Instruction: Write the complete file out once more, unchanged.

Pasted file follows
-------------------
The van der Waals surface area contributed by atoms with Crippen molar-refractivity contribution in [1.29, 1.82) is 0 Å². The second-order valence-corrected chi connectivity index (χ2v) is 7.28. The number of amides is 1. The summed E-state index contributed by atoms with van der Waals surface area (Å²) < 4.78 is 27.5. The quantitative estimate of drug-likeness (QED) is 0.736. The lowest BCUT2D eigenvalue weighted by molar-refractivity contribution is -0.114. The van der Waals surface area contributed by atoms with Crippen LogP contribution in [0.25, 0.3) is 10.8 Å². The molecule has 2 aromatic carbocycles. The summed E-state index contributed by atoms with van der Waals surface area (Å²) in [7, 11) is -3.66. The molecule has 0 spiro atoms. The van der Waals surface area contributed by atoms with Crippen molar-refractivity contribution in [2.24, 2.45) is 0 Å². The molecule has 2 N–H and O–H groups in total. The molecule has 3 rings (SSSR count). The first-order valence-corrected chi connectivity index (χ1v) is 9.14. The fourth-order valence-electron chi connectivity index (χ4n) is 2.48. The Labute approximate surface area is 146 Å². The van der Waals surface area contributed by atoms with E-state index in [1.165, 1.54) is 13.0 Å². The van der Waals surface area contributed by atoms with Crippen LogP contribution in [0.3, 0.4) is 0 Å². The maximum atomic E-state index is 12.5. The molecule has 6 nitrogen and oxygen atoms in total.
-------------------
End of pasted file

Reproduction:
The van der Waals surface area contributed by atoms with Crippen molar-refractivity contribution in [1.29, 1.82) is 0 Å². The second-order valence-corrected chi connectivity index (χ2v) is 7.28. The number of amides is 1. The summed E-state index contributed by atoms with van der Waals surface area (Å²) < 4.78 is 27.5. The quantitative estimate of drug-likeness (QED) is 0.736. The lowest BCUT2D eigenvalue weighted by molar-refractivity contribution is -0.114. The van der Waals surface area contributed by atoms with Crippen LogP contribution in [0.25, 0.3) is 10.8 Å². The molecule has 2 aromatic carbocycles. The summed E-state index contributed by atoms with van der Waals surface area (Å²) in [7, 11) is -3.66. The molecule has 0 spiro atoms. The van der Waals surface area contributed by atoms with Crippen molar-refractivity contribution in [2.24, 2.45) is 0 Å². The molecule has 2 N–H and O–H groups in total. The molecule has 3 rings (SSSR count). The first-order valence-corrected chi connectivity index (χ1v) is 9.14. The fourth-order valence-electron chi connectivity index (χ4n) is 2.48. The Labute approximate surface area is 146 Å². The van der Waals surface area contributed by atoms with E-state index in [1.165, 1.54) is 13.0 Å². The van der Waals surface area contributed by atoms with Crippen LogP contribution in [0.3, 0.4) is 0 Å². The maximum atomic E-state index is 12.5. The molecule has 6 nitrogen and oxygen atoms in total.